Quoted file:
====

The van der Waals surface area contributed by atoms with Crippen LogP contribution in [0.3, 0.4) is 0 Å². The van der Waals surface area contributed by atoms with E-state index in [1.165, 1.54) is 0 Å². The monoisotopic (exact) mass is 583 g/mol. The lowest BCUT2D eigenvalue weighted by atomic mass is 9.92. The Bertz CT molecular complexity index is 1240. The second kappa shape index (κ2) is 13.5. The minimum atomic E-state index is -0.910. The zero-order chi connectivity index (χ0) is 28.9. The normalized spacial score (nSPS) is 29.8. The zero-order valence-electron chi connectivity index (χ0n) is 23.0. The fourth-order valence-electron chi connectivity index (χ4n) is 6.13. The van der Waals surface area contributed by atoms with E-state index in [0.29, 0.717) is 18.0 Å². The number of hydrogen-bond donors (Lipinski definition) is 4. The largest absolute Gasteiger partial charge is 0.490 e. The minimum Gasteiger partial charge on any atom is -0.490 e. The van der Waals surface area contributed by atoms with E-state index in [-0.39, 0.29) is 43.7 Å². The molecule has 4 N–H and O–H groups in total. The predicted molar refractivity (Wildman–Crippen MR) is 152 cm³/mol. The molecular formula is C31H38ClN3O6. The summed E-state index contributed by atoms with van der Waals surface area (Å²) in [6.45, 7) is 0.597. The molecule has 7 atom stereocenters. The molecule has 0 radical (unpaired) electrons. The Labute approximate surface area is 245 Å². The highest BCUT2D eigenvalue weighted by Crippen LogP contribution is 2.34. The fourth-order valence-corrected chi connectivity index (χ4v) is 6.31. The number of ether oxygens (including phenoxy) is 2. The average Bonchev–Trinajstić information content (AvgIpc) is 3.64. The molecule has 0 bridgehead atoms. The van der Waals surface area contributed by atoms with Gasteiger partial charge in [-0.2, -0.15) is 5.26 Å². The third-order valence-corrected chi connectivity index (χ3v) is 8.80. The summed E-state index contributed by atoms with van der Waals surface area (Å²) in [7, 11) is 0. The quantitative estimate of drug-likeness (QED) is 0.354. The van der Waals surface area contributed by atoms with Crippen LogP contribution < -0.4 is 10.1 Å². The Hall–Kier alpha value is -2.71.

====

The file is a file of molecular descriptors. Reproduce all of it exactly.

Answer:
The van der Waals surface area contributed by atoms with Crippen LogP contribution in [0.3, 0.4) is 0 Å². The van der Waals surface area contributed by atoms with E-state index in [1.165, 1.54) is 0 Å². The monoisotopic (exact) mass is 583 g/mol. The lowest BCUT2D eigenvalue weighted by atomic mass is 9.92. The Bertz CT molecular complexity index is 1240. The second kappa shape index (κ2) is 13.5. The minimum atomic E-state index is -0.910. The zero-order chi connectivity index (χ0) is 28.9. The normalized spacial score (nSPS) is 29.8. The zero-order valence-electron chi connectivity index (χ0n) is 23.0. The fourth-order valence-electron chi connectivity index (χ4n) is 6.13. The van der Waals surface area contributed by atoms with E-state index in [0.29, 0.717) is 18.0 Å². The number of hydrogen-bond donors (Lipinski definition) is 4. The largest absolute Gasteiger partial charge is 0.490 e. The minimum Gasteiger partial charge on any atom is -0.490 e. The van der Waals surface area contributed by atoms with E-state index in [-0.39, 0.29) is 43.7 Å². The molecule has 4 N–H and O–H groups in total. The predicted molar refractivity (Wildman–Crippen MR) is 152 cm³/mol. The molecular formula is C31H38ClN3O6. The summed E-state index contributed by atoms with van der Waals surface area (Å²) in [6.45, 7) is 0.597. The molecule has 7 atom stereocenters. The molecule has 0 radical (unpaired) electrons. The Labute approximate surface area is 245 Å². The highest BCUT2D eigenvalue weighted by Crippen LogP contribution is 2.34. The fourth-order valence-corrected chi connectivity index (χ4v) is 6.31. The number of ether oxygens (including phenoxy) is 2. The average Bonchev–Trinajstić information content (AvgIpc) is 3.64. The molecule has 0 bridgehead atoms. The van der Waals surface area contributed by atoms with Gasteiger partial charge in [-0.2, -0.15) is 5.26 Å². The third-order valence-corrected chi connectivity index (χ3v) is 8.80. The summed E-state index contributed by atoms with van der Waals surface area (Å²) in [7, 11) is 0. The quantitative estimate of drug-likeness (QED) is 0.354. The van der Waals surface area contributed by atoms with Crippen LogP contribution < -0.4 is 10.1 Å². The Hall–Kier alpha value is -2.71.